In early March, Ava DuVernay tweeted a link to a Vulture essay by critic Craig Jenkins about re-evaluating Michael Jackson’s legacy in the wake of Leaving Neverland. The reaction — a swarm of comments telling her to “be ashamed” of herself and to “do actual research” — shocked the director. “Michael Jackson super fans are really going hard in my comments for simply sharing an article,” she wrote. She then highlighted what she called “one of the kindler” comments she received: “Sellouts like you don’t deserve our respect you can kindly go to the trash.”
Perhaps DuVernay should have seen this coming. Opposition to the film is a reminder that, despite Jackson’s heyday preceding the internet, his superfans are just like any other stans: They will aggressively defend their star online. Stans can do this over the smallest slights. In 2016, some Camila Cabello fans targeted her then-Fifth Harmony bandmate Normani with racist harassment after she described Cabello in an interview as “very quirky.” Yet the gravity of the claims against Jackson and the intense pushback from some of his stans show that it goes the other way too: When a fan’s identity is wrapped up in that of an artist, any attack on the artist seems to be taken as a personal attack — one worth fighting at all costs.
That was as true in the 1980s as it is today, even with the advent of social media. “I don’t see a lot of difference in the way fans behave now as opposed to pre-Internet fans,” says Katherine Larsen, a George Washington University professor who edits the Journal of Fandom Studies. “It really is the same culture but with different tools.” And despite all the progress the #MeToo movement has brought, Larsen also notes that Jackson defenders can be seen as part of a larger “cultural resistance” to believing sexual abuse claims: “We’re still on some level conditioned to say, ‘How do we know they’re telling the truth?’”
Still, there are aspects of Jackson’s life that set his devotees apart from those of other 20th-century icons. “The fact that he was a child star and, according to his own story, so mistreated — that engenders this empathy for him that’s quite distinctive,” says Susan Fast, a professor at McMaster University who wrote a 33? book about Jackson’s Dangerous. “And then, as he gets older, he was so quickly considered a freak and pounced on in all directions for his gender [expression] differences, for his racialized differences, all kinds of differences.”
Jackson was always someone people felt needed protecting. “He was literally a celebrity forever,” says Damien Shields, a longtime fan who has written a book about Jackson’s music and criticized Neverland. The fact that the deceased can’t sue for defamation further motivates fans, even when the threat to his legacy is child molestation allegations. Says Shields: “The harder people try to push him out, the harder fans are pushing to keep him in.”
Some artists have occasionally expressed concern over how their followers defend them, but Jackson experts say he riled up fans through his music. His 1995 album, HIStory: Past, Present and Future, Book I, seemingly responded to his 1993 child molestation case with songs like “D.S.,” about a character named “Dom Sheldon,” purportedly inspired by prosecutor Tom Sneddon. “Fans reference those songs and reference how angry he was, during that time period,” says Fast. Often, the music was all fans had to go on: “He didn’t give many interviews,” Shields notes.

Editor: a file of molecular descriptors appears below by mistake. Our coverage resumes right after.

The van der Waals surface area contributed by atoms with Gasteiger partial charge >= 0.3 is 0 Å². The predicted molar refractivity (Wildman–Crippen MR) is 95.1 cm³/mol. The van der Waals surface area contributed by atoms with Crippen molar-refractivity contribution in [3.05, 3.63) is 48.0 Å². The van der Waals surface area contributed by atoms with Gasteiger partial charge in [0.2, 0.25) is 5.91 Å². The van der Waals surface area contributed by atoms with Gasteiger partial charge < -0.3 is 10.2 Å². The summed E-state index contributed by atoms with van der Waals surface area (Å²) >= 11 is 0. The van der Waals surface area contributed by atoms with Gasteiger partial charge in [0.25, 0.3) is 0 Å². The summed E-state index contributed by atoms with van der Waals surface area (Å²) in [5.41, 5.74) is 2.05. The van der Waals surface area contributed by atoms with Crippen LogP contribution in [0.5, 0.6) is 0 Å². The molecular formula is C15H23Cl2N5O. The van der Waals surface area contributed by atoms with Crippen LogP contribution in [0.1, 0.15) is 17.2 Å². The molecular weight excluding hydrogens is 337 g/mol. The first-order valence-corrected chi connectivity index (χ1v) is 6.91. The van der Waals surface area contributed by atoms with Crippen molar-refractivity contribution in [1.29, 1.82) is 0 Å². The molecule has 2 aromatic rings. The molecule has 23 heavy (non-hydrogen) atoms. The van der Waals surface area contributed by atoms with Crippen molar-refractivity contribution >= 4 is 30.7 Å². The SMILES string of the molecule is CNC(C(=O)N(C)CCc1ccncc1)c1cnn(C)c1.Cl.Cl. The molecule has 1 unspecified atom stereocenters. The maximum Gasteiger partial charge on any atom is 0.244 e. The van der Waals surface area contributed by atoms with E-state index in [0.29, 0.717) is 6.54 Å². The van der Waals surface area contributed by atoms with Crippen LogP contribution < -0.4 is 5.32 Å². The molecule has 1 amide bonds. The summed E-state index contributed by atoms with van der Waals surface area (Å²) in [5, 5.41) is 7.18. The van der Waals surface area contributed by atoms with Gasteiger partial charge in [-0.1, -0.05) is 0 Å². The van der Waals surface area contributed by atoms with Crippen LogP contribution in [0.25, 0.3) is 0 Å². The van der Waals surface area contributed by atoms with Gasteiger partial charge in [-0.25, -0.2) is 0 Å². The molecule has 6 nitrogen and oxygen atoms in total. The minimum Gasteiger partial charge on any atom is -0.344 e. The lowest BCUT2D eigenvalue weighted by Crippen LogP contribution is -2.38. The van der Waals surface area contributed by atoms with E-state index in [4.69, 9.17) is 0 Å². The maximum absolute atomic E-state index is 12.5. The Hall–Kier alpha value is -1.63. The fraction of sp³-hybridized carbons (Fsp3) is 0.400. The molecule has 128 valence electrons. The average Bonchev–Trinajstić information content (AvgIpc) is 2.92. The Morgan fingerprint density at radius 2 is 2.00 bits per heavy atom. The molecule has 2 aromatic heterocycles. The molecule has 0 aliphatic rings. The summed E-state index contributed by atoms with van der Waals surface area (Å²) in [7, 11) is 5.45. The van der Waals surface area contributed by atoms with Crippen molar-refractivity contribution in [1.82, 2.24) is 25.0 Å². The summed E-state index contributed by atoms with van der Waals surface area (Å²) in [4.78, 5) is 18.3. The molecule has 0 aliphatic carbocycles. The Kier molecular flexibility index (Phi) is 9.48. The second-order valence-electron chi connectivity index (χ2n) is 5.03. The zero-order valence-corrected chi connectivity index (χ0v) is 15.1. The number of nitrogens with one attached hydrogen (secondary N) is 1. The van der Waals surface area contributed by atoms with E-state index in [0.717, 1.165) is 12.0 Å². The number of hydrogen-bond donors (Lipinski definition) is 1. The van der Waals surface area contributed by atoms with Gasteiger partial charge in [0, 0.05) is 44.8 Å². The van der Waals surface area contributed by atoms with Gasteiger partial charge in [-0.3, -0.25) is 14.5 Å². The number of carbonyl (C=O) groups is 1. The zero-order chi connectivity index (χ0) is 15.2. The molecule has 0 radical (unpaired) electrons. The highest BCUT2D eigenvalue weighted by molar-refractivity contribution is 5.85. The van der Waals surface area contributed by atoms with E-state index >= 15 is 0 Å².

There’s another resource that informs Jackson supporters’ response: legal documents. Thanks to Internet, there’s hardly a limit to what fans can access or uncover, from intel about upcoming projects to an artist’s physical location based on Instagram clues. In the case of Jackson, this also extends to his legal history. “We’re the ones who will sit down and read court transcripts, the FBI files, findings the LAPD had,” says Shields.
The idea that Jackson fans know certain facts, and that Neverland and the media do not address them, is central to the opposition to the film. (Leaving Neverland doesn’t feature expert talking heads or Jackson supporters, which director Dan Reed has said was a choice: he wanted to focus on the experiences of alleged victims.) In a post on his website titled “What the Media Refuses to Tell You About Michael Jackson, Leaving Neverland & the Allegations of Child Molestation,” Shields lays out a lot of information from the 1993 case and previous accusers, though he doesn’t disprove anything in the film; he just suggests that past accusers were extorting Jackson for his money and extrapolates that Wade Robson and James Safechuck might be doing the same. This kind of approach led one Slate article to compare Jackson defenders to “conspiracy theorists” and “9/11 truthers.” (Shields disagrees with the characterization.)
Fanbases, of course, are not monolithic — every community has some followers who are more zealous than others. Shields doesn’t condone the online harassment some fans have sent, and he doesn’t identify with the thinking of the #MJInnocent community. “I don’t agree that you can guarantee somebody is something,” he says. “But we’re the ones who thought, ‘Geez, if that’s true, we probably don’t want to be onboard.’ That’s why we’ve put hours into researching those things, to figure out if this is a ship we really want to be on.”
Certain fans’ hesitance to believe Jackson’s accusers may speak to the power that Jackson’s pop-icon status still holds over many. “All you have to do is look at the people who covered their bodies in [Jackson] tattoos or whose homes are plastered with posters,” says Shields. It’s not just Jackson’s legacy that’s on the line, he adds: “It’s their sanities on the line, their mental health is on the line, their reputations are on the line with their friends and family. Even the thought that some might believe [Leaving Neverland] creates — there’s no other word for it — an identity crisis.”